Safe Management of the Patient with Alzheimer's Disease
Guest Columnist: Janet Caputo, PT, OCS
November is National Alzheimer’s Disease Awareness Month and National Family Caregivers Month. This column is dedicated to the more than 5 million Americans afflicted with Alzheimer’s disease (AD) and the nearly 10 million dedicated, patient and loving family caregivers.
Alzheimer’s disease (AD) is the most common, progressive, irreversible loss of memory and intellect affecting 4.5 million American adults, typically 65 and older. AD changes an individual’s personality, mood and behavior interfering with routine personal, social and occupational activities. The precise progression rate and the exact changes that will occur cannot be predicted. Difficulty thinking, confusion and loss of judgment eventually produce unusual behaviors that are considered safety concerns. The caregiver must think prevention and adapt the environment to minimize danger to the individual with AD and to others.
Make Your Home Safe for Those With AD
- Throughout the home: Set answering machines to least number of rings possible. Ringers placed on low may avoid distraction and confusion. Place portable phones in a safe place. Hide a spare key outside in case the person locks you out. “Childproofing” the home may be necessary: safeguard all outlets, medications, tools, alcoholic beverages, firearms, poisonous items and fire starters. Protect valuable computer files with passwords. Restrict access to swimming pool. Post a “No Soliciting” outside the home.
- Kitchen: Remove knobs from stove or install an automatic shut off. Secure the “junk drawer” to prevent ingestion of small items. Remove from sight anything that appears but is not edible. Consider dismantling the garbage disposal.
- Bedroom: Anticipating the reasons (e.g. hunger, thirst, pain, restlessness, bowel/bladder activity) and satisfying these needs will minimize getting out of bed. A baby monitor will signal the need for help. Mats next to the bed may reduce the risks of falls out of bed. If bedrails are necessary, reduce gaps with a properly sized mattress or mattress with raised foam edges.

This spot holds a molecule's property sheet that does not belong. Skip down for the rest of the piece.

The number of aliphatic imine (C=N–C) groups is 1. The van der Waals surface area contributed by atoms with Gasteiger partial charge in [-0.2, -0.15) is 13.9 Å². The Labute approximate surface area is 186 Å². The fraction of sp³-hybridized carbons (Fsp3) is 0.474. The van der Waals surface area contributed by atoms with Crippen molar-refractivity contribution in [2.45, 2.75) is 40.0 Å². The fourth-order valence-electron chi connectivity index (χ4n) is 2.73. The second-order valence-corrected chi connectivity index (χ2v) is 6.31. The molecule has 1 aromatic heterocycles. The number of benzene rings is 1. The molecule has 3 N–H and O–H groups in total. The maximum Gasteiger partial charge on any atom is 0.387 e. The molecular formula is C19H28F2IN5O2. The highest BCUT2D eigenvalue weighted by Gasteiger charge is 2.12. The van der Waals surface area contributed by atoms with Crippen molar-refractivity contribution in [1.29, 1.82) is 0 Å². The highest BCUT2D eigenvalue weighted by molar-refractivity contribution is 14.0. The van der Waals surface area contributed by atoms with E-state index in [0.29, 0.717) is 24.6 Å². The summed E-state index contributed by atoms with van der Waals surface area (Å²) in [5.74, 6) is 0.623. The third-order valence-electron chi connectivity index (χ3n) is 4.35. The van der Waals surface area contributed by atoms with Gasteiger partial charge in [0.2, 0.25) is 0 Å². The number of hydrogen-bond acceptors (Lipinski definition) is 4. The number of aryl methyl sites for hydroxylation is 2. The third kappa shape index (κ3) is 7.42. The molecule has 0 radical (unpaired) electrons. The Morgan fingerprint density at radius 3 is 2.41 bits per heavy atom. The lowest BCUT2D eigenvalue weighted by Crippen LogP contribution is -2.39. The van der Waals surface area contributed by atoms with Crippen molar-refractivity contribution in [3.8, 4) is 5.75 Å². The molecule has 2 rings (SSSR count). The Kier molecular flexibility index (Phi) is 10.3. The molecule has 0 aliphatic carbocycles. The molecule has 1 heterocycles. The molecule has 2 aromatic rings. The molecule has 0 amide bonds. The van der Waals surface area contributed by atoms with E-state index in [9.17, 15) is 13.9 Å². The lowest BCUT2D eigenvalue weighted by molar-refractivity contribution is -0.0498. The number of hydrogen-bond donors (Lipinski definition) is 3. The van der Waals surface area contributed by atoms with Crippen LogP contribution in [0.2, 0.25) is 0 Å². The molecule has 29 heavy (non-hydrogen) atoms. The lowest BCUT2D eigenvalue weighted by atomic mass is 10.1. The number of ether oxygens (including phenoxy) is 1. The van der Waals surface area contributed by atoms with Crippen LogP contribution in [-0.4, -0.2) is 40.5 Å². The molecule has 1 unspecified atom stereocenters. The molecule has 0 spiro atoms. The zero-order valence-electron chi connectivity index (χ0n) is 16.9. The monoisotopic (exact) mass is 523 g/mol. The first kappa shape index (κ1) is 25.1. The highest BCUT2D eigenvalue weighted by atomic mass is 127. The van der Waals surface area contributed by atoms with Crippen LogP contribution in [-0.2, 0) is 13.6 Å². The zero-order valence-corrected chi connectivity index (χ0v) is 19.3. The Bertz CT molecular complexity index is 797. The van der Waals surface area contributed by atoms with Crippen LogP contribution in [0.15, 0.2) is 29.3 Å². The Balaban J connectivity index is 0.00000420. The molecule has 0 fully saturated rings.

- Bathroom: A person with AD should not be unattended in the bathroom. Remove lock from the door. Using a single faucet that pre-mixes the water and setting the water heater at 120°reduces the possibility of burns.
- Living Room: A person with AD should not be unattended with a fire in the fireplace. Use decals at eye level to identify glass panes (doors, windows, furniture with glass panels). Controls for the TV, VCR and stereo should not be visible.
- Laundry Room: Keep door locked. Remove knobs and secure the doors to the washer and dryer.
- Garage/Shed/Basement: When possible, prevent access or supervise closely. All tools/equipment, motor vehicles, bicycles and toxic products/materials should be locked and/or out of sight.
Manage Agitation Behaviors
Agitation behaviors: The key to managing inappropriate verbal or motor activity (e.g. screaming, pacing, cursing, scratching, kicking) is to identify whether it is event related (e.g. when guests arrive, at mealtimes), sudden (unexpected and unrelated to circumstances) and/or escalates in intensity. Reduce known stressors with environment modification. Become cognizant of the pattern of behavior that precedes the episode. Consider the following recommendations to minimize agitation:
- Since fatigue may be a factor, allow short naps or rest periods twice daily.
- Following the same daily routine reduces stress.
- Safe activities can be substituted for ones previously enjoyed.
- Minimize excessive noise, commotion and people.
- Prevent infections, pain, constipation, traumas and drug interactions since they can cause dementia-like symptoms.
- Play calming or favorite music.
- Light exercise may decrease agitation.
- Human interaction is essential. Large groups are not appropriate but introduction to a “companion” can be helpful.
Specific agitation behaviors and remedial suggestions:
- Screaming: Continuously calling for someone, repeatedly shouting a word or incessant wailing may have other causes: illness, pain, hallucinations, loneliness, stress, anxiety, depression, boredom and hearing loss. A nightlight can reduce nighttime shouting. If the name being called is someone from their past, talk to them about that person.
- Pacing: May signal the need to use the toilet. Provide a safe pacing environment with comfortable shoes and clothes. Pacing can expend extra calories, cause “aches and pains” and may develop into wandering. Offer drinks and snacks, check their feet regularly and persuade them to relax in a comfortable area.
CONTRIBUTING AUTHOR: Janet Caputo, PT, OCS is clinical director of physical therapy at Mackarey & Mackarey Physical Therapy Consultants, LLC in downtown Scranton where she practices orthopedic and sports physical therapy. She is currently a Doctor of Physical Therapy student at the University of Scranton.